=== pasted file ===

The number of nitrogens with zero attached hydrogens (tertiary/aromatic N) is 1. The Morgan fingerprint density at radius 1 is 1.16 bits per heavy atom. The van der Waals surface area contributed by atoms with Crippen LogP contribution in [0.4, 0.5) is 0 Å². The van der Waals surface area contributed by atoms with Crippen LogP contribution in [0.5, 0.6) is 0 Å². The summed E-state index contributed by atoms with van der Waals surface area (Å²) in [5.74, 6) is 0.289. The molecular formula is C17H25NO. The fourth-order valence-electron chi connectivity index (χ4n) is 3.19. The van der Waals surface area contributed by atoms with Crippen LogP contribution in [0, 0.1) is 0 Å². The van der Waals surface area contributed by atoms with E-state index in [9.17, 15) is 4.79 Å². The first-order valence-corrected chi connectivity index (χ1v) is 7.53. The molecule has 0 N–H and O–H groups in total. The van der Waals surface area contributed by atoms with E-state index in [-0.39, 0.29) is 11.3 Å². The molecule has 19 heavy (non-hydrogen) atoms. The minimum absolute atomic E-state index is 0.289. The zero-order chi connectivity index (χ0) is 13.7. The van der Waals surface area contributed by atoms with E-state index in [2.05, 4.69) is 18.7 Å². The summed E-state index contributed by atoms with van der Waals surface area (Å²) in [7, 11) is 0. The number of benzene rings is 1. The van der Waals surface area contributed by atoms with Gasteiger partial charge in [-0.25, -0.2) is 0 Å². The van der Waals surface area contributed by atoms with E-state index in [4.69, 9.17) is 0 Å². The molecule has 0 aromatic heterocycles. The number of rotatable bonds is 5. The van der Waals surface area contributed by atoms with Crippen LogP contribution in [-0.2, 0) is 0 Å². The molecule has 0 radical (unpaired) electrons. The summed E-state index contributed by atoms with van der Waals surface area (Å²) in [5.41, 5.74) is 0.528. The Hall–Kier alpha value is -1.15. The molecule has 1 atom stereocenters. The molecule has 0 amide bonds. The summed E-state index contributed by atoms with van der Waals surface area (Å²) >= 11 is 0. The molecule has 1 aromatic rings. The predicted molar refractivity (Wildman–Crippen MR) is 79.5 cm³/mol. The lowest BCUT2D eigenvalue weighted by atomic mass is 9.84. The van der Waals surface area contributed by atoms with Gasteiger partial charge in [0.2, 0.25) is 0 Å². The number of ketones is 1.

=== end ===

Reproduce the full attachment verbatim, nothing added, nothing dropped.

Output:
The number of nitrogens with zero attached hydrogens (tertiary/aromatic N) is 1. The Morgan fingerprint density at radius 1 is 1.16 bits per heavy atom. The van der Waals surface area contributed by atoms with Crippen LogP contribution in [0.4, 0.5) is 0 Å². The van der Waals surface area contributed by atoms with Crippen LogP contribution in [0.5, 0.6) is 0 Å². The summed E-state index contributed by atoms with van der Waals surface area (Å²) in [5.74, 6) is 0.289. The molecular formula is C17H25NO. The fourth-order valence-electron chi connectivity index (χ4n) is 3.19. The van der Waals surface area contributed by atoms with Crippen LogP contribution in [0, 0.1) is 0 Å². The van der Waals surface area contributed by atoms with E-state index in [9.17, 15) is 4.79 Å². The first-order valence-corrected chi connectivity index (χ1v) is 7.53. The molecule has 0 N–H and O–H groups in total. The van der Waals surface area contributed by atoms with E-state index in [-0.39, 0.29) is 11.3 Å². The molecule has 19 heavy (non-hydrogen) atoms. The minimum absolute atomic E-state index is 0.289. The zero-order chi connectivity index (χ0) is 13.7. The van der Waals surface area contributed by atoms with E-state index in [2.05, 4.69) is 18.7 Å². The summed E-state index contributed by atoms with van der Waals surface area (Å²) in [7, 11) is 0. The number of benzene rings is 1. The van der Waals surface area contributed by atoms with Gasteiger partial charge in [-0.25, -0.2) is 0 Å². The van der Waals surface area contributed by atoms with E-state index in [4.69, 9.17) is 0 Å². The molecule has 0 aromatic heterocycles. The number of rotatable bonds is 5. The van der Waals surface area contributed by atoms with Crippen LogP contribution in [-0.2, 0) is 0 Å². The molecule has 0 radical (unpaired) electrons. The summed E-state index contributed by atoms with van der Waals surface area (Å²) in [5.41, 5.74) is 0.528. The Hall–Kier alpha value is -1.15. The molecule has 1 atom stereocenters. The molecule has 0 amide bonds. The summed E-state index contributed by atoms with van der Waals surface area (Å²) >= 11 is 0. The molecule has 1 aromatic rings. The predicted molar refractivity (Wildman–Crippen MR) is 79.5 cm³/mol. The lowest BCUT2D eigenvalue weighted by atomic mass is 9.84. The van der Waals surface area contributed by atoms with Gasteiger partial charge in [0.2, 0.25) is 0 Å². The number of ketones is 1.